These days, people don’t usually make purchase based on need or cost. They tend to buy things that fit their lifestyle or can benefit them in some way.
In a world full of color it may come as a shock to see something in black and white. And while a company may think that the rarity of their color-scheme can make their product stand out, there’s actually a lot that color can do.
Color Can Boost Advertising Recall
While black and white ads aren’t as popular as they once were, they can still help sell a product. Adding color doesn’t mean that customers are more likely to buy a product. But with the use of blues, pinks, and reds, along with imagery and appealing text, a product can fly off the shelf looking like that faster than a black and white piece. A printed sign, for example, with contrast, pictures, and large text will entice a customer to check a specific product out rather than one that’s been hidden in black and white.
Research has shown that readers recall what was on a color ad more so than what was on a black and white ad. Imagery in color on a printed sign affects almost half of readers while headlines grab a full 50%. Imagery in black and white only capture 24% of the audience while the plain headlines get 21%.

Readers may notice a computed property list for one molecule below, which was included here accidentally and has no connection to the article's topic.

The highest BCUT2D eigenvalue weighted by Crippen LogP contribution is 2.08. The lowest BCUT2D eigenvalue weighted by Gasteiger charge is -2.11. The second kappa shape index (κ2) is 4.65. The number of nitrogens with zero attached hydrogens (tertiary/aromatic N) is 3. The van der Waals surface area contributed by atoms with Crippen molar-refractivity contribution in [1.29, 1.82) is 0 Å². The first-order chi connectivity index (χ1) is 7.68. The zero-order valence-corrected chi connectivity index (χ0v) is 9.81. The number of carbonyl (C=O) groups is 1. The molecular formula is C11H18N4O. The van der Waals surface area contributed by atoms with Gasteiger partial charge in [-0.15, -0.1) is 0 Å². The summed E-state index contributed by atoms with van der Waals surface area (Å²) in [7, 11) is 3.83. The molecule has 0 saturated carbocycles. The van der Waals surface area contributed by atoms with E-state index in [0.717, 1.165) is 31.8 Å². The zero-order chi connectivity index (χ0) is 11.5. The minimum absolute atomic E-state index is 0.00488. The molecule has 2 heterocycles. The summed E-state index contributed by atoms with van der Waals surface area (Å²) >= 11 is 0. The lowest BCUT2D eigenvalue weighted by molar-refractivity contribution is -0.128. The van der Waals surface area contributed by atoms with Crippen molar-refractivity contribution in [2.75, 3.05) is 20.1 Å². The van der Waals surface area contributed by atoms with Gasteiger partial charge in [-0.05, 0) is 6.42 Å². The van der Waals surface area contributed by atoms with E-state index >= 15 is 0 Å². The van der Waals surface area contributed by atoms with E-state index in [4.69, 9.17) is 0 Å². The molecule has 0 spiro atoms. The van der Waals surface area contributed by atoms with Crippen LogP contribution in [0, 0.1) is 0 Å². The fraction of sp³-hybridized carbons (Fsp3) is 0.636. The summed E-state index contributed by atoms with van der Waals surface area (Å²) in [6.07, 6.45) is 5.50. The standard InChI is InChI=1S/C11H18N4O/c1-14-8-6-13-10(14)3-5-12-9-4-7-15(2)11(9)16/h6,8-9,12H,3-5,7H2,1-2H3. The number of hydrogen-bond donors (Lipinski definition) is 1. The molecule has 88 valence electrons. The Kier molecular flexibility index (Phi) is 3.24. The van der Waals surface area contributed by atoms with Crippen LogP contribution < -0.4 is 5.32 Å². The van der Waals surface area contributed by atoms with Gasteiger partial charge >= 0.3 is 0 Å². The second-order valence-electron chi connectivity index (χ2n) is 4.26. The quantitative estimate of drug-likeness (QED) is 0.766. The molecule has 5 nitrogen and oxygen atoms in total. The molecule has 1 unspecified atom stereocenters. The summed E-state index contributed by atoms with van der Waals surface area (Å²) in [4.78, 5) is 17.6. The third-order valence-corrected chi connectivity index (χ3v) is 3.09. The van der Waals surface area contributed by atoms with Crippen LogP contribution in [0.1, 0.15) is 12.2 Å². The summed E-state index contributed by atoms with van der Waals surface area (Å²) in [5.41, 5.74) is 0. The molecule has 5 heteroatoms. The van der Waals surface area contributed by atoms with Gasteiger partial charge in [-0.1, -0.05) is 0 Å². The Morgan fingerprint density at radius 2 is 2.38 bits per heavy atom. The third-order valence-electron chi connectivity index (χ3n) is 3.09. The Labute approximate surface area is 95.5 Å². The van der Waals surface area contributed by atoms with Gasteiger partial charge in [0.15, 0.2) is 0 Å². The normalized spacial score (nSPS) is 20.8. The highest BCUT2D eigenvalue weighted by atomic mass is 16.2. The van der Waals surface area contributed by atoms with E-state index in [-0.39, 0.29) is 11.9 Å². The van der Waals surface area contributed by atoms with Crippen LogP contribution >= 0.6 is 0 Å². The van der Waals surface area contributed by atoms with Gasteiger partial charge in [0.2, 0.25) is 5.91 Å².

Color Ads Can Boost Purchases
Shelf tags, in-store marketing, and grocery store shelf labels- these things can all be used to get a customer to purchase a specific product. If you have tight marketing budgets you might be tempted to keep your advertising in black and white unless you can think of a compelling reason to choose color. While color-printed grocery store signage may cost more than black and white signage, research has proven that people purchase products marketed in color more than products that aren’t. For many readers, ads in black and white increase brand awareness and boost their opinions of the company. But color generates more actionable responses like visiting a store or a company’s website.
Businesses know getting people through the door is the biggest challenge they deal with daily. But research shows that readers were three times more likely to stop in a store after seeing an advertisement that was in color.
About 68% of American consumers have made a purchase because a sign caught their interest. And studies show that people tend to make a purchase after seeing a printed sign that is in color. So, when you’re developing your next marketing campaign, will you choose color or black and white?
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